The 1973 kidnapping of John Paul Getty III, the 16-year-old grandson of billionaire oil tycoon J. Paul Getty, is told with solid style and suspense in Ridley Scott’s “All the Money in the World.”
But style and suspense are only part of the story, in a screenplay that also mines philosophical musings about the power and nature of money, both to corrupt and to sustain, out of the bedrock of this borderline B-movie. The film is larded with such epigrammatic quips as “There’s nothing people can’t find a way to turn into money.”
That’s Fletcher Chace (Mark Wahlberg) speaking to the kidnapped boy’s distraught mother, Gail (Michelle Williams), in one of many cash-themed conversations that Scarpa shoehorns in, amid the panicking, strategizing and negotiating. After J. Paul Getty (Christopher Plummer) refuses to meet the Italian kidnappers’ demand for $17 million for the return of his grandson, nicely portrayed by Charlie Plummer (no relation), the ransom drops to $4 million. The cocky Chace, an ex-CIA operative, is J. Paul Getty’s chief liaison with the kidnappers, police and Gail, who was left nearly penniless after divorcing the teenager’s father, J. Paul Getty II (Andrew Buchan), depicted in the film as a feckless lush.
J. Paul Getty is depicted as a soulless miser who puts Scrooge to shame. Plummer’s performance, a last-minute substitution for Kevin Spacey, is a perfect fit for the film’s Croesus villain, both in age and penny-pinching heartlessness.
The plot covers the five months during which the teenager was held captive. One of the goons, nicknamed Cinquanta (Romain Duris), develops a tender rapport with his hostage that comes in handy in a grisly scene depicting the most lurid aspect of the kidnapping — involving a severed body part — and in the film’s heavily fictionalized climax.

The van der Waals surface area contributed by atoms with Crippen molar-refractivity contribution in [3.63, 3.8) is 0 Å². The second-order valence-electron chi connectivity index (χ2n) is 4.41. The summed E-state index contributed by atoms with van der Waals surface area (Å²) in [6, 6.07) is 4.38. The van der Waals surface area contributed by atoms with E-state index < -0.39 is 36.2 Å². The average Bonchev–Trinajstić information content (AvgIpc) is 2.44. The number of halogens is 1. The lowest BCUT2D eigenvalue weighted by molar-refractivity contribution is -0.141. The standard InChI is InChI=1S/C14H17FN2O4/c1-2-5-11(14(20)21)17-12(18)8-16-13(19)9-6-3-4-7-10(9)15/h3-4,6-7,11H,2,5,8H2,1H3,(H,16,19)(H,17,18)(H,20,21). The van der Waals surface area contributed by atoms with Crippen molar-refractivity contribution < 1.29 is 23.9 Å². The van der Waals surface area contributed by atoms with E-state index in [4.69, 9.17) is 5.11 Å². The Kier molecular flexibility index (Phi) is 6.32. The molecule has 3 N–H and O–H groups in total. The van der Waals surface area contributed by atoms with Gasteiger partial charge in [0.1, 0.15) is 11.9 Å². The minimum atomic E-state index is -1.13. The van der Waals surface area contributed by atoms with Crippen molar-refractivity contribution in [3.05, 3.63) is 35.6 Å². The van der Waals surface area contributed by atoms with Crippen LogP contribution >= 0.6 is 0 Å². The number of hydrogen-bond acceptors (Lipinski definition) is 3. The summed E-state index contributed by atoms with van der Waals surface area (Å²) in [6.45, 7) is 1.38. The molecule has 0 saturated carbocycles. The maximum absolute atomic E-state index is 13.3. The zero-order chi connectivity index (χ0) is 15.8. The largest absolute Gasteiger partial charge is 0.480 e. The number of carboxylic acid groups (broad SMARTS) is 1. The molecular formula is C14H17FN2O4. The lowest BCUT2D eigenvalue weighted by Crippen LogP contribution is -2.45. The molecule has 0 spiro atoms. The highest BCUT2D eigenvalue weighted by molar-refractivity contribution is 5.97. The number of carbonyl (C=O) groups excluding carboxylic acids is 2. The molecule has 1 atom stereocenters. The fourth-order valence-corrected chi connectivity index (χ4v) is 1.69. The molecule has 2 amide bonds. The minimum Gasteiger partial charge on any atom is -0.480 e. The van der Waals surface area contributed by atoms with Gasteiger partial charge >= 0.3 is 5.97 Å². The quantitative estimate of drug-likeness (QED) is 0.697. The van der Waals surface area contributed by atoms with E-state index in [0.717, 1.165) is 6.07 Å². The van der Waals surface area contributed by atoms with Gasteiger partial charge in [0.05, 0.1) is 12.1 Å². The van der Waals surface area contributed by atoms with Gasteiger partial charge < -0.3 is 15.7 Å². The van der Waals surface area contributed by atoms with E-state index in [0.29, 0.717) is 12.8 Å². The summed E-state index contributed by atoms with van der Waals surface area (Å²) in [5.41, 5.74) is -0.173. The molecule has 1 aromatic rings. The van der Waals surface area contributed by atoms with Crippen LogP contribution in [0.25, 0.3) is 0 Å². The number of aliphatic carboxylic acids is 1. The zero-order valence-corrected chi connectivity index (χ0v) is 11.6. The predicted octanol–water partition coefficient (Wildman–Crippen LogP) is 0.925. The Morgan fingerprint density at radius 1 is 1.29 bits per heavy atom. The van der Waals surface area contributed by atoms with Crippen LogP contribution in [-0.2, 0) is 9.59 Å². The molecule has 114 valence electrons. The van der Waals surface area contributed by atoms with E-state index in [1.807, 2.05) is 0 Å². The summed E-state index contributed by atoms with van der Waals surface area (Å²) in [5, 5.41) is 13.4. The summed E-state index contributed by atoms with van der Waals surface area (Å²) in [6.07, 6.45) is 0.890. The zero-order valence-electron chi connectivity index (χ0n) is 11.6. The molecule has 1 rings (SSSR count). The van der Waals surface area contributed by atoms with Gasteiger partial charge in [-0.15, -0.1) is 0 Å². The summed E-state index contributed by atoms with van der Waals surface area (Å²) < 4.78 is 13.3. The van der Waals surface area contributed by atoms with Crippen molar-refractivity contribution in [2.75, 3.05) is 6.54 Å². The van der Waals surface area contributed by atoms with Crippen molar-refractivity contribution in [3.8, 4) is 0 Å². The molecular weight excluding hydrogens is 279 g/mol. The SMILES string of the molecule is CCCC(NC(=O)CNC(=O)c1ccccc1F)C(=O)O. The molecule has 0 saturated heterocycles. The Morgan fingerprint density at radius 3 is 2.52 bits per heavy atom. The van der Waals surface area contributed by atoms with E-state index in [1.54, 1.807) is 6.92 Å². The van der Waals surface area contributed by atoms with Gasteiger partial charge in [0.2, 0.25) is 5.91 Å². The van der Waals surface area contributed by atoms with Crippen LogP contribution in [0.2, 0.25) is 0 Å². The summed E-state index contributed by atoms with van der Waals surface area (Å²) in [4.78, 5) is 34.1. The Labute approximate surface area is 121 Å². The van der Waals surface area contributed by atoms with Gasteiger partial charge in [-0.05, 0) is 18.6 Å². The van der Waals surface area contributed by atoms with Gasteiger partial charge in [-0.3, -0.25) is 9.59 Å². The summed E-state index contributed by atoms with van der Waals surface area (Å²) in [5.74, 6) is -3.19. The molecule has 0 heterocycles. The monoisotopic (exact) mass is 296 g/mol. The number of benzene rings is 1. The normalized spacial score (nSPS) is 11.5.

Everything and everyone has a price, the film suggests, in ways that are far from subtle but effective. In one of the film’s most pointed scenes, J. Paul Getty is negotiating with someone we are led to believe may be the kidnappers’ representative. It turns out to be an art dealer, however, offering a religious painting for $1.5 million. “My child,” Getty coos to the painted baby Jesus, in a voice that tells you how creepy his attitude about money is: Commodities are just like people; both can be bought and sold.
“All the Money in the World” may not have many surprises up its sleeve if you already know how this story ends. You will, however, get your money’s worth, one way or another: whether it’s from the crime thriller or the thought-provoking sermon on filthy lucre.
‘All the Money in the World’
Rated R for strong language, some violence, disturbing images and brief drug use. 2:12. Fayette, Hamburg, Nicholasville, Richmond, Winchester.